House for ceramics, sculpture, woodwork nears completion

By Desiree Sanchez


   The University of the Incarnate Word is adding a fine arts facility for ceramics and sculpture to provide for more space and specialized equipment.

Miguel Cortinas, head of the art department, said the building may be ready by the summer, but class will not take place until the fall. After safety inspections, it’s anticipated Sculpture 1 will be taught by the fall semester.

“Ceramics requires more costly equipment and inspections so it’s not certain the class will be offered in the new facility right away,” Cortinas said.

“That’s the main thing about sculpture and 3D is that we need space and space not just for the object, but to store the material that we are going to build the object with,” said James Borders, an assistant professor of art.

Currently students taking ceramics and sculpture classes are packed into a small classroom with little room to store materials and projects. The increase in students has also made an impact on classes. Because of the loud noises and lack of space, some classes are even being taught outside on the ledge and the courtyard. Students have limited access to the workspace since it is a multipurpose room. The room is used for drawing, color theory, design, and other art classes.

The location of this fine arts facility has some students curious. One student thought the building would be for the athletics department.

“When I saw that construction near the baseball fields, I really thought it would be a new locker room or even another area for concessions,” sophomore Alexandra Huron said.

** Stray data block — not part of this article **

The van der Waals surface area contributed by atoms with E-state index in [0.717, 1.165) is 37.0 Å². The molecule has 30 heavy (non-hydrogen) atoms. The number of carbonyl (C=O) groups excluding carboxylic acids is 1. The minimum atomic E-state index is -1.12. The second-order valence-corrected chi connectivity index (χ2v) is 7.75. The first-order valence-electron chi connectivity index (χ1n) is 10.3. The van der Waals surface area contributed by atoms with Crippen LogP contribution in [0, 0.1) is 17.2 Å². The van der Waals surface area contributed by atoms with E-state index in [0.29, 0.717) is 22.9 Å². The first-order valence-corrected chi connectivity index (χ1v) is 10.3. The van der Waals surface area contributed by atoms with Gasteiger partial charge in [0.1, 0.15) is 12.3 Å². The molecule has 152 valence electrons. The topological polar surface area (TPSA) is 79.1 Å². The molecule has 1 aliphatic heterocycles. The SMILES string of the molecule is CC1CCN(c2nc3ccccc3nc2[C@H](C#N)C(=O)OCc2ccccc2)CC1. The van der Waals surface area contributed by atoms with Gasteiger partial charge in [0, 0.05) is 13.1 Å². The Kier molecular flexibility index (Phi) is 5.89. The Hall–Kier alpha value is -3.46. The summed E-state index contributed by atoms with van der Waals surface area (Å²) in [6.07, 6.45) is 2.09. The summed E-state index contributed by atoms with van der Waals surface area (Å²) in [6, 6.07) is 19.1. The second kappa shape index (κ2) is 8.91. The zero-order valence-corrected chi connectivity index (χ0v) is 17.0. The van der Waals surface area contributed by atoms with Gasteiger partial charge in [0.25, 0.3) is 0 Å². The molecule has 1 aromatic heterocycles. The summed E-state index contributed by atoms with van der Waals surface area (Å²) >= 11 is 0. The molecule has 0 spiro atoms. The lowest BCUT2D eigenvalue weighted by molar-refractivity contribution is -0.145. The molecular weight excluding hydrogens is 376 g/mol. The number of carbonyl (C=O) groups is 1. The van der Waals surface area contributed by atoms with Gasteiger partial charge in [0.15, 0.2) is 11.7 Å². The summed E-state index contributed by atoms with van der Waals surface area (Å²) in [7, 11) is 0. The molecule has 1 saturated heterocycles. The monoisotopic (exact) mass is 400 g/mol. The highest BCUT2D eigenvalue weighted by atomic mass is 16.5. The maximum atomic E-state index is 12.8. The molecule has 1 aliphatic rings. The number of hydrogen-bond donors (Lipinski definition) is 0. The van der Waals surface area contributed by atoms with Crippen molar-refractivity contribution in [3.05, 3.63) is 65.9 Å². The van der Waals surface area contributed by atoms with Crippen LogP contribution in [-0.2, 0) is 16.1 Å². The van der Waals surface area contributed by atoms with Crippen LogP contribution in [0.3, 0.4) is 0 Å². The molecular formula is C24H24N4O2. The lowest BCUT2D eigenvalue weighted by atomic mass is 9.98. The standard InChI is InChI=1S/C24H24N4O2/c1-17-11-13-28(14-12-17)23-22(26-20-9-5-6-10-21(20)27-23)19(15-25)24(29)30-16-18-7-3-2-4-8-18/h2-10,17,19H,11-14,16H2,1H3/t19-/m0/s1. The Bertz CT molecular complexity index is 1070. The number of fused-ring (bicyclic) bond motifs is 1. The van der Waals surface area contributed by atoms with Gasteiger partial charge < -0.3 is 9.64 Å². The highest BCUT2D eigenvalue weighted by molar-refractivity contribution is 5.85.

The new facility will be located between the baseball fields. Because the building will be close to parking, it will be easy to load and unload materials to cars. The residence halls on the hill will be closer to the facility too. Students won’t have to deal with hauling their large sculptures throughout campus.

“Most of that parking out there is student parking. Here it’s Priority so a lot of students can’t park in this area, so it makes transportation of material really difficult,” Cortinas said.

The new facility will include kilns, a small woodshop with ventilation, welders and grinders to add to the creation of the projects. The building will be useful not only for ceramic and sculpture students, but for 3D design students as well.

“Ceramics 1 and Sculpture 1 are all common classes that all art majors in the BFA program have to take and then students who are minoring in art may also end up taking a Sculpture 1 class too,” Cortinas said.

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